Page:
Virginia’s health commissioner on Monday declared opioid addiction to be a public health emergency and issued a standing prescription for any resident to get the drug Naloxone, which is used to treat overdoses.
Gov. Terry McAuliffe (D) said the actions are in response to not only the rising problem of painkiller overdoses, but also to evidence that a synthetic large-animal sedative called Carfentamil is being abused in Virginia.
Massachusetts declared opioids to be a public health emergency in 2014, and a bipartisan group in the Ohio legislature is urging Gov. John Kasich (R) to take the same step. Last week, U.S. Surgeon General Vivek Murthy issued a report urging the nation to treat addiction as a chronic illness and calling the crisis “a moral test for America.”
Nationally, 78 people die every day from opioid overdoses, according to Murthy. In Virginia, three people die every day from an overdose and more than two dozen are treated in emergency rooms, according to the state health commissioner. Emergency room visits for heroin overdoses were up 89 percent through September in Virginia compared with the same period last year.
“Too many families across Virginia and the nation are dealing with heartbreak and loss as a result of prescription opioid and heroin abuse epidemic,” McAuliffe said in a news release. The emergency declaration does not carry the force of law, but McAuliffe said that it is designed to “heighten awareness of this issue, provide a framework for further actions to fight it, and to save Virginians’ lives.”
McAuliffe signed bills last year that made Naloxone more readily available to emergency first-responders and allowed pharmacists more leeway in dispensing it. But those steps still required users to have a prescription, and caused pharmacists to work with physicians to determine who could qualify for a standing prescription.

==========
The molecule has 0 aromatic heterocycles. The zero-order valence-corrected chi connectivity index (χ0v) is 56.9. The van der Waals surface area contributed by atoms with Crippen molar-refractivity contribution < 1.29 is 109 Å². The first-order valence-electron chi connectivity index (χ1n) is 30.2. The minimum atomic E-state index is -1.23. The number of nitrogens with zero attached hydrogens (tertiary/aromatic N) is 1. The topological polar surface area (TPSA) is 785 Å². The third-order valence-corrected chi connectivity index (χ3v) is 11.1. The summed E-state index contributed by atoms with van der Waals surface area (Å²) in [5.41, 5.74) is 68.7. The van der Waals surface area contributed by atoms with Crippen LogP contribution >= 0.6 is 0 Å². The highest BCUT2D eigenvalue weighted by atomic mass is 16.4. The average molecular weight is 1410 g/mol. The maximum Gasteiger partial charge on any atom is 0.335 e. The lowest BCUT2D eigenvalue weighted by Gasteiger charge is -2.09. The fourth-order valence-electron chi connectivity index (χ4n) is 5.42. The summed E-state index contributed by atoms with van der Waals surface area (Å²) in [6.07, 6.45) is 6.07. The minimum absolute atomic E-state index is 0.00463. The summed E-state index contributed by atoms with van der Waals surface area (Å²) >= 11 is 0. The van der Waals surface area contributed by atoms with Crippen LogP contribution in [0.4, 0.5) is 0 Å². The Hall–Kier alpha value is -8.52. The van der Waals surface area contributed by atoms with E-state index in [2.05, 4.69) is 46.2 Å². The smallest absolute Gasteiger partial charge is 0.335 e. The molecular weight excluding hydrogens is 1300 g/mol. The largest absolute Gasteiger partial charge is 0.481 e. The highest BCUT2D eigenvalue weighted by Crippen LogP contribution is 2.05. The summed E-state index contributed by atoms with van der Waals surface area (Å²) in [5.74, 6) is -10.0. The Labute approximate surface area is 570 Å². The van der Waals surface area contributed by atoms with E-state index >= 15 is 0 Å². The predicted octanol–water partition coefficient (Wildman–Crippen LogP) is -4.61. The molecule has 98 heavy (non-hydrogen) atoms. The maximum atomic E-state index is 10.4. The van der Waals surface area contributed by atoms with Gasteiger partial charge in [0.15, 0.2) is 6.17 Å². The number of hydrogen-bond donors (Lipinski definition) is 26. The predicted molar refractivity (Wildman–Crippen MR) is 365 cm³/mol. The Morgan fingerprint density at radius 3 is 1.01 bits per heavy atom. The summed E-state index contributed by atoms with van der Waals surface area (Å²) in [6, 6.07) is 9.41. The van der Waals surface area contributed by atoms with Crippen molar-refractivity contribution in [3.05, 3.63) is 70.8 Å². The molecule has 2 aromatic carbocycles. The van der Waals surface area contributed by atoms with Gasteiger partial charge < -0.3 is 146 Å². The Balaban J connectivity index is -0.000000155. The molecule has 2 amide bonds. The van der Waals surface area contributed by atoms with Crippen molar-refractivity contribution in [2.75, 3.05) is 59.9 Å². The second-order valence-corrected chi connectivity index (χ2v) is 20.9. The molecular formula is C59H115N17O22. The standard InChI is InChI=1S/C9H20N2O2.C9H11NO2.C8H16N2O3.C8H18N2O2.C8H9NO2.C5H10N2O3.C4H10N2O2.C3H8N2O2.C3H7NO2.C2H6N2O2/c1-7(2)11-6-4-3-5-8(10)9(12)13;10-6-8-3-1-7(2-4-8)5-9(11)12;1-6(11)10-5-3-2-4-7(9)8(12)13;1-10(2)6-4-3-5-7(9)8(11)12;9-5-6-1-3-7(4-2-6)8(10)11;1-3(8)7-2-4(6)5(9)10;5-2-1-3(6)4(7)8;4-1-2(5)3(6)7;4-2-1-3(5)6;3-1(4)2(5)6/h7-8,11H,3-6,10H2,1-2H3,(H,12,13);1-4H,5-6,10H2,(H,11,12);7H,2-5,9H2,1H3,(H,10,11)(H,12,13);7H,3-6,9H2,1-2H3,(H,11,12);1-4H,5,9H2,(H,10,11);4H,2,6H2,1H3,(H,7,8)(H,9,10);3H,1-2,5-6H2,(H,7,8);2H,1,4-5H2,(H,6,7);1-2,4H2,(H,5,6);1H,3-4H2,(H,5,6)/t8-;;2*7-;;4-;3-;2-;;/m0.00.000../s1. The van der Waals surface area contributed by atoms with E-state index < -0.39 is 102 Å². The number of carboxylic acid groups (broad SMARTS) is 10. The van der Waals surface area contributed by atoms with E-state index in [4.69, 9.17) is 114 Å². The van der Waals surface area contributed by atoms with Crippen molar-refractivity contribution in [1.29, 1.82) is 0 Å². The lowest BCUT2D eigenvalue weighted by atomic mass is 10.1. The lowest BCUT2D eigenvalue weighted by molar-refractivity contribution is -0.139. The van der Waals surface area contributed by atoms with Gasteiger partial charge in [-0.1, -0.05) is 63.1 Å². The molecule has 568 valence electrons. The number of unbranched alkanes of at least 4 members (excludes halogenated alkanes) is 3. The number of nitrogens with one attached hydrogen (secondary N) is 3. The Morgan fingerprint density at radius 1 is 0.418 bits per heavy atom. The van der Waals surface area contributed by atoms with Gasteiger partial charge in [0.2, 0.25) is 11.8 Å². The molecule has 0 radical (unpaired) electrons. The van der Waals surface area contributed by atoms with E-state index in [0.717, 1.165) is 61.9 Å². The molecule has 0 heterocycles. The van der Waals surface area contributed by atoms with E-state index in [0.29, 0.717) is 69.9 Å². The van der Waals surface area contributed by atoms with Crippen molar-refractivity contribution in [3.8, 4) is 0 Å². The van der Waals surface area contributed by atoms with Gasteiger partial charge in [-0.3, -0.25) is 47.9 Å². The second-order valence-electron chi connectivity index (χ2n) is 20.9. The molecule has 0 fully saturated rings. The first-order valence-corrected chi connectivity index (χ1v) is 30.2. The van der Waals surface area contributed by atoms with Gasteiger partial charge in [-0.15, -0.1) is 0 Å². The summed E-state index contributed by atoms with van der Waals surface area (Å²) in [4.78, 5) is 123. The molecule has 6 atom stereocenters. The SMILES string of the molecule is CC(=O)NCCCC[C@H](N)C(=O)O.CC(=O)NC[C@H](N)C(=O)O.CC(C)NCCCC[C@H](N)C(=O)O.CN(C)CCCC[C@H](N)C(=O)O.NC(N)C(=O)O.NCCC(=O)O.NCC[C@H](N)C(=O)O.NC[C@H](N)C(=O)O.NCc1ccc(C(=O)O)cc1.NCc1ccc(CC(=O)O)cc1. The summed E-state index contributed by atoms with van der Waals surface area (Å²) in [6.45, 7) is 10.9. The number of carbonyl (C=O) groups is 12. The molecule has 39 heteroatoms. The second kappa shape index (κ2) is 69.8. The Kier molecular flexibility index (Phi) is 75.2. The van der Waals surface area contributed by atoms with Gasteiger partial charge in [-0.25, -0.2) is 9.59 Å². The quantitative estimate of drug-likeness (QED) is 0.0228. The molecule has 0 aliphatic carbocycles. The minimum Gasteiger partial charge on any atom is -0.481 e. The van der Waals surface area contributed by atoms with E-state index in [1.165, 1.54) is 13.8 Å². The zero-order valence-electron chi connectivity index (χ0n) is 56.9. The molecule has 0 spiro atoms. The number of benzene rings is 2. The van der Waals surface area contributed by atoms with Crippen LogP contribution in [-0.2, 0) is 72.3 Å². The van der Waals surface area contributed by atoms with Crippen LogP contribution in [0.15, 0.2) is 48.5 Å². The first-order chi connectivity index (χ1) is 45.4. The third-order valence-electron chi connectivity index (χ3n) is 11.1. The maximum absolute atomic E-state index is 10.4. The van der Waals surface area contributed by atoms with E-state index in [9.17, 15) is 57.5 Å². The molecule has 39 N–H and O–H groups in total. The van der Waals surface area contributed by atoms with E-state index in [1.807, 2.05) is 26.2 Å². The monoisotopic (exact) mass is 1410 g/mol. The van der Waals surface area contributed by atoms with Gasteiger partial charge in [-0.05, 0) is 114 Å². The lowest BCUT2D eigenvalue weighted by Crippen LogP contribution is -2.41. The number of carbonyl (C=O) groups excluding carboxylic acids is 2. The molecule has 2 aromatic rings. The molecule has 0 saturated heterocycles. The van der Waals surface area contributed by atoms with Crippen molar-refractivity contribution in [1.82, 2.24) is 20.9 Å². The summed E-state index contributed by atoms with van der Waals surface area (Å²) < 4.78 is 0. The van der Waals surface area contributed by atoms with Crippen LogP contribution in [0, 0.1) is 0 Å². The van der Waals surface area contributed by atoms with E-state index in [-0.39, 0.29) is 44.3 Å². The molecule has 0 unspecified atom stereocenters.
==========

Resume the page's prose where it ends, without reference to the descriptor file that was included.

Created in the early 1960s, Naloxone is a type of drug that blocks opioid receptors in the body and can quickly counteract the effects of an overdose. It has no addictive properties of its own, and studies have found no evidence of adverse side effects. Emergency responders generally have described it as a near-miracle drug for preventing overdose deaths.
On Monday, Virginia Health Commissioner Marissa J. Levine issued a standing order permitting all Virginians to have access to the drug - in effect, a blanket prescription for all residents. The state’s roughly 2,000 pharmacies should have an adequate supply, she said.
“We realized there were still gaps in terms of where in the commonwealth people could have access to Naloxone,” Levine said. Many smaller pharmacies, she said, didn’t have the resources to work with doctors to issue standing orders for patients in need.
Her order, which she said was drawn in consultation with other states and localities that have done the same thing, does not carry funding to pay for expanded access to the drug.
She said preparations for the order have been going on for some time, but that the matter was made more urgent just last month when the department’s forensics sciences unit determined that the drug Carfentanil had turned up in Virginia. That synthetic opioid is “10,000 times more potent than morphine and 100 times more potent than fentanyl” - a synthetic pain killer, according to the health commissioner.
The shift toward such powerful synthetic drugs puts added pressure on health officials already straining to keep up with the epidemic of addiction, state Secretary of Health and Human Resources Bill Hazel said in a news release.
“The overdose rates in Virginia have led me to agree with Dr. Levine that we are indeed experiencing a public health emergency,” Hazel said. “This declaration helps us respond in a nimble way to a rapidly changing threat, while the Naloxone standing order from Dr. Levine broadens our ability to get life-saving medication into Virginians’ hands.”
The state has established a new web site - www.VaAware.com - that provides resources for dealing with addiction.